Thanks! I didn’t know about
My first attempt went ok with the url. I was thinking to myself, “they’re crazy”. My url is 67 characters long by default generated on github, so how am I supposed to get it down to at most 65? So what I did is I changed and shortened my username to get it to work, but then when I went over stakepool course part dealing with url, I realized how short Carlos’s url was, so I typed in ‘git.io’ which I saw in his shortened url as part of the url name and was able to find “url shortener” tool on git.io and used that to make short url.
I was using a program called timeshift in linux to back up my files so I could return to an earlier working version and start from there instead of installing node from scratch. Well, in my haste to back up one of my sessions, I think I cut the process short of backing up all the files, so when I reinstalled that backup - the one I had worked on the longest - I would occasionally get “ubuntu system problem” messages pop up on my GUI/desktop, which it didn’t have before the backup. So I did a fresh install of Ubuntu from scratch and restarted the course.
Some notes for others reading this thread: if you use github to create your url, and shorten that with git.io, or some other ‘url shortener’, your url will take others to your github page. If you want a ‘website’ looking page with just your ‘pool-related info’ click on the “raw” button to the right, that will generate an url that takes you to a normal looking webpage, then you can shorten that url using git.io. Also, changing the filename of your url has no effect on the hash value of the file…the hashing function used in this instance is only concerned with the contents of the file, not the name of the file itself.
Anyway, Adrem, the biggest problem I’ve had on my second install is that I was accidentally generating errors by having an extra space (having been entered manually accidentally) at the end of a line in my in files to build transactions.
If you use vim and type vim tx.build, for example, it takes you into the file for editing, linux uses special characters which have more than one meaning, like $, ‘space bar to create a single space’, #, etc.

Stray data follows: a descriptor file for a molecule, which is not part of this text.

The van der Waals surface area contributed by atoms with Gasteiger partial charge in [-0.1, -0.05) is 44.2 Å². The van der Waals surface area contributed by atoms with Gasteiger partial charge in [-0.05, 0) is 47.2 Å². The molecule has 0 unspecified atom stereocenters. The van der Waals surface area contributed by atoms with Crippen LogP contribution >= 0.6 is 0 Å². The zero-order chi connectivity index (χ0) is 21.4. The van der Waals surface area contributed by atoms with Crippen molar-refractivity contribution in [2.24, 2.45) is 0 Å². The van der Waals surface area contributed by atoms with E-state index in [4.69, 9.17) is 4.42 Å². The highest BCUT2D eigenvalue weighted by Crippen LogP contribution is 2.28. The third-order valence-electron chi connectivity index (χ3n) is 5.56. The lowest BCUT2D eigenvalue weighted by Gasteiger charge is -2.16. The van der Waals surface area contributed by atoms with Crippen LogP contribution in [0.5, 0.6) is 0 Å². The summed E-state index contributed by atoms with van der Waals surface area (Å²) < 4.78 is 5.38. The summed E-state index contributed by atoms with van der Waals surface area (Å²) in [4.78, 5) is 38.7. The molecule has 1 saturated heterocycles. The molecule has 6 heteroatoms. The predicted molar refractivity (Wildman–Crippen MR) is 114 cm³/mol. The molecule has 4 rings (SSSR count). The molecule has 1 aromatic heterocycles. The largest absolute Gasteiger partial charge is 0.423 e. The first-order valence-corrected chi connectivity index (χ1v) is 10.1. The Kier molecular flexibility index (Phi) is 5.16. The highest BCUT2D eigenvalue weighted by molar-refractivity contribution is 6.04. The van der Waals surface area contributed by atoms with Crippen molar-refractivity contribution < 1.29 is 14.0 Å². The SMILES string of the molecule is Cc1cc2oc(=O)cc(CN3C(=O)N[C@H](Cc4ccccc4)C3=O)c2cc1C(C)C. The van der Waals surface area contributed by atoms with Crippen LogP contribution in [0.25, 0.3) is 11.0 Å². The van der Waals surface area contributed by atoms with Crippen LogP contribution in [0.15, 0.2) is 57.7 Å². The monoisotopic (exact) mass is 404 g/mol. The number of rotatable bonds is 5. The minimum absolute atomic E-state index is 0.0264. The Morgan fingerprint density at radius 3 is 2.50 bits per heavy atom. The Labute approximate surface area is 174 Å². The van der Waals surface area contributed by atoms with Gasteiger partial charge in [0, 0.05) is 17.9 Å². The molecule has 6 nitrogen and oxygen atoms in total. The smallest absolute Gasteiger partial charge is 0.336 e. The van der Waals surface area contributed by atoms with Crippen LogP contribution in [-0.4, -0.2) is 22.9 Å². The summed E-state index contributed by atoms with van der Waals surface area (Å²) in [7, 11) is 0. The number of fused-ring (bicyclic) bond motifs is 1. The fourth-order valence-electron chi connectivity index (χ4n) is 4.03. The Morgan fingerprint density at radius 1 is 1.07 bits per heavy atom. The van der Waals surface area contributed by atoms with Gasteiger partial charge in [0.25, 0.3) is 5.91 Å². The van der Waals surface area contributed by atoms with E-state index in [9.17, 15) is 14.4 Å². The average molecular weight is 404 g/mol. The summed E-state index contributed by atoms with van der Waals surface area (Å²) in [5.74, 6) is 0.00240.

To tell linux you mean to use a regular character reserved for special status as a regular character only, you use the backslash \ before entering that special character of which ‘space bar’ or ‘single blank space’ happens to be a “special character”. Linux sees \‘single space’ and ‘single space’ differently, the latter being a special character and the former just a regular “press of the space bar” or single space. On my edits I discovered that either my file was corrupt or I had corrupted my file because using vim to enter a file to edit it:e.g., ‘vim filename’ will take you into file ‘filename’ to edit it. The files we work on usually look like this:
line one \
line two \
Say represents your cursor position. If you use vim to edit your file and move your cursor through each line it will take you to the last visible character in each line.
So, for each line with backslash, you should see the furthest right you can go is…
line k [\]
where the cursor sits on top of the \ symbol. Check each line by scrolling to the end of the line, if you can go past the end of the line with the cursor, e.g., line k \ then this will generate error(s) when you try to copy, paste and ‘enter’ to run command or run the command through your file as a script by giving it user-executable permissions.
If you notice your command is being split up when pasted, only a few of the last line get processed when you run the command even though you copied all lines, or one of your flags; e.g., --ttl 23442 cannot be found error, then this likely means you have an extra space at the end of one of your lines. Go through each line deleting any extra space at the end of each line and also deleting any extra lines at the bottom of your command and especially deleting any extra lines in the middle of your file.
The above file contains an extra blank line…this blank line appears in vim by not having a tilda ~ symbol for that line;i.e., if you see ~ symbol that means no blanks lines - the end of the file has been reached at the first ~. In this case, you can see there is an extra line after ‘last line’, so get rid of all such “extra lines” in your files so it looks like this…
Extra spaces and lines is where some of my errors came from that were hard to track down. I know extra spaces created errors, but I’m not so sure of extra lines, but I got rid of them anyway because extra lines have a bunch of spaces which linux sees as special characters, which means an extra line might generate errors even though extra line(s) appear after the last line of your command lines.
I still have to set up ufw on my relay and bp. I don’t know if my SPO is working…my block producer is not pulling blocks from IOHK’s relays in LiveView mode. I’ve used internal IPs for my start-up scripts for relay and core as well as for topology files for the relay and core to talk to one another, but not for the IOHK relays in the topology file of the relay…still no blocks showing up. At what point should they show up, do you know? At what point of the process did you get blocks to show up in LiveView if you used that? Mine is always showing 0 blocks. My guess is IOHK’s relays might have trouble finding my core node because my relay host file is using internal IP, but when my relay sends messages to IOHK’s relays even though it’s using an internal IP, IOHK should see external IP with the correct port number 3001 to the relay since routers translate internal IPs to external ones when they go out on the web, so I’m hoping their servers know to respond back on my public IP with the correct port number 3001, so my relay can forward blocks internally to my core node. I think the problem is with my relay’s internal host file. I’ll try changing that.